Student accommodation developers asked to pay for affordable housing
Developers of new student accommodation in Nottingham will have to pay a contribution towards new affordable housing in the city, under new proposals by the City Council.
The council says it is receiving “unprecedented” numbers of planning applications to build student digs. Figures for the 2019/20 academic year showed that there were more than 49,000 full-time students at both city universities in the 2019/20 academic year.
Despite a further 1,350 student bedspaces becoming available for this academic year (2019-20) in Nottingham, latest figures show that this is only just keeping up with demand, says the council. In previous years the increase in student numbers has been less than the increase in additional new bedspaces – creating a shortfall.
The council’s Annual Vacancy Survey of PBSA is expected to show that vacancies remain low. The council says that more purpose-built student developments are needed to try to deal with previous shortfall bedspaces, meet the growing demand as student numbers increase and free up traditional shared housing for families who need them – one of its main tenets.
The council’s proposal seeks to help with the balance of housing types by using Section 106 agreements to require developers to make a financial contribution towards more affordable housing in the city.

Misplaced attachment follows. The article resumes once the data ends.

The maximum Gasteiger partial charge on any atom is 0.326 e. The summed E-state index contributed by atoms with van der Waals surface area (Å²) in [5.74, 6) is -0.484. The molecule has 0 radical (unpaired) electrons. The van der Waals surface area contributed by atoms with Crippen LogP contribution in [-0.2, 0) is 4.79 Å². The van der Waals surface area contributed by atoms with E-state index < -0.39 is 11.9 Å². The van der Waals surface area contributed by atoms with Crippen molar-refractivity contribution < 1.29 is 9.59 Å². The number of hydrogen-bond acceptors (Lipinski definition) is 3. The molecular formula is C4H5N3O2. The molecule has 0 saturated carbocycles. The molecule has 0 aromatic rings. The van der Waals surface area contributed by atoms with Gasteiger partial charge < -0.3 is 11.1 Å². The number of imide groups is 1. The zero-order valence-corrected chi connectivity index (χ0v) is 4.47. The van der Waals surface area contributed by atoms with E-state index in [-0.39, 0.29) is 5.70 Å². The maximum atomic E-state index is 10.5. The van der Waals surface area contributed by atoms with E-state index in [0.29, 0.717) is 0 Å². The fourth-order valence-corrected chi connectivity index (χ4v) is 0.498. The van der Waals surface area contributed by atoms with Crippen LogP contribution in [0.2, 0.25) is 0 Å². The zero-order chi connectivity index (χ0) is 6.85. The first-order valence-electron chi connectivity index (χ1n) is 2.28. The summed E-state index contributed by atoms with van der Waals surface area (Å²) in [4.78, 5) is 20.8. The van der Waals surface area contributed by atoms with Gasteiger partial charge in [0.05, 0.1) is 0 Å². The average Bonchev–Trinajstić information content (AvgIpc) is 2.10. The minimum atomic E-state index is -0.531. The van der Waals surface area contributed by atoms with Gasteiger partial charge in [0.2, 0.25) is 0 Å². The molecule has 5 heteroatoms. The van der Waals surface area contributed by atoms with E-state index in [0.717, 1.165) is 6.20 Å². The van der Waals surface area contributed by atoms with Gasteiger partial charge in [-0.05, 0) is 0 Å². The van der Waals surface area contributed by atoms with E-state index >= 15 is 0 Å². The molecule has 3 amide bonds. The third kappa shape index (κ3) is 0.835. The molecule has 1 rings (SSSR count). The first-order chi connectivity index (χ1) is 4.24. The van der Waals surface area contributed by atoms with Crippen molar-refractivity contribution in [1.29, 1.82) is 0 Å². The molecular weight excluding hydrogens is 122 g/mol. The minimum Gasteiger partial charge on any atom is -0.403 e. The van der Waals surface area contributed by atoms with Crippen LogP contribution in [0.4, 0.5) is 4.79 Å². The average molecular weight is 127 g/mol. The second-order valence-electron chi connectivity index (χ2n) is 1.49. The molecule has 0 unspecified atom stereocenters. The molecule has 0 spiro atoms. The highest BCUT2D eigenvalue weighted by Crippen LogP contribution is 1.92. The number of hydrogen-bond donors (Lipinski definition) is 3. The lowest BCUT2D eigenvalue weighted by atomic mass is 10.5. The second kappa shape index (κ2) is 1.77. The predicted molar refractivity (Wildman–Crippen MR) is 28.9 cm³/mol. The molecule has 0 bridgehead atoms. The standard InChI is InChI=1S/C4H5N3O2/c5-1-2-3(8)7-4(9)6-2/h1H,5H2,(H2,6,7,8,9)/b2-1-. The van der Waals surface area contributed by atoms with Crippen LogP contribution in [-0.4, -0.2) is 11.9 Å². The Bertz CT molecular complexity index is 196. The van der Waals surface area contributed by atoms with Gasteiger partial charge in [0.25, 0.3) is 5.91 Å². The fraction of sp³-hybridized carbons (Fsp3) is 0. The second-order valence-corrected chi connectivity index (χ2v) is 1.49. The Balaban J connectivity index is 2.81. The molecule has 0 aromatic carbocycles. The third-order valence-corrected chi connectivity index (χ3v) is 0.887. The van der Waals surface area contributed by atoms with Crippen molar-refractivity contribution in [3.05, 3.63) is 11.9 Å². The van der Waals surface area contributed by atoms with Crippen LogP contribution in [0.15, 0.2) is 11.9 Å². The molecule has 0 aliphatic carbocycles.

The recently adopted Local Plan, which is one of the documents planners refer to when making planning decisions, sets out the principle for seeking contributions from new PBSA for affordable housing contributions. The new Supplementary Planning Document (SPD) sets out how the City Council intends to agree S106 contributions for affordable housing from PBSA developments.
If approved, planning officers and members of the Planning Committee will be able to use the SPD alongside other documents when deciding whether to allow or refuse planning permissions, and any conditions, such as a Section106 agreement, which will apply if permission is granted.
The Local Plan currently requires that 10% of all new residential developments of between 10-14 homes be for affordable housing, and 20% from schemes of 15 homes or more. The SPD will bring student schemes in line with this same requirement for general housing by proving a mechanism to secure funding for affordable housing contributions.
Councillor Linda Woodings, portfolio holder for planning, housing and heritage, said: “Our two universities are vital for the city’s economy in terms of both the investment they bring and the jobs they support and create, as well as helping to teach and train our future doctors, nurses, scientists and teachers.
“We understand that there’s a perception that there’s too much student accommodation in the city, but actually, we are only just keeping pace with demand. Vacancy rates in new student flats have remained consistently below 2% for the past six years, with no signs of that changing as student numbers continue to rise.
“As a council we want to ensure that, as we continue to support these new developments, they in turn help contribute and give back to the city and its residents. Nottingham is in need of affordable housing, and the financial contributions from these schemes can help us build new affordable homes for those who need them.”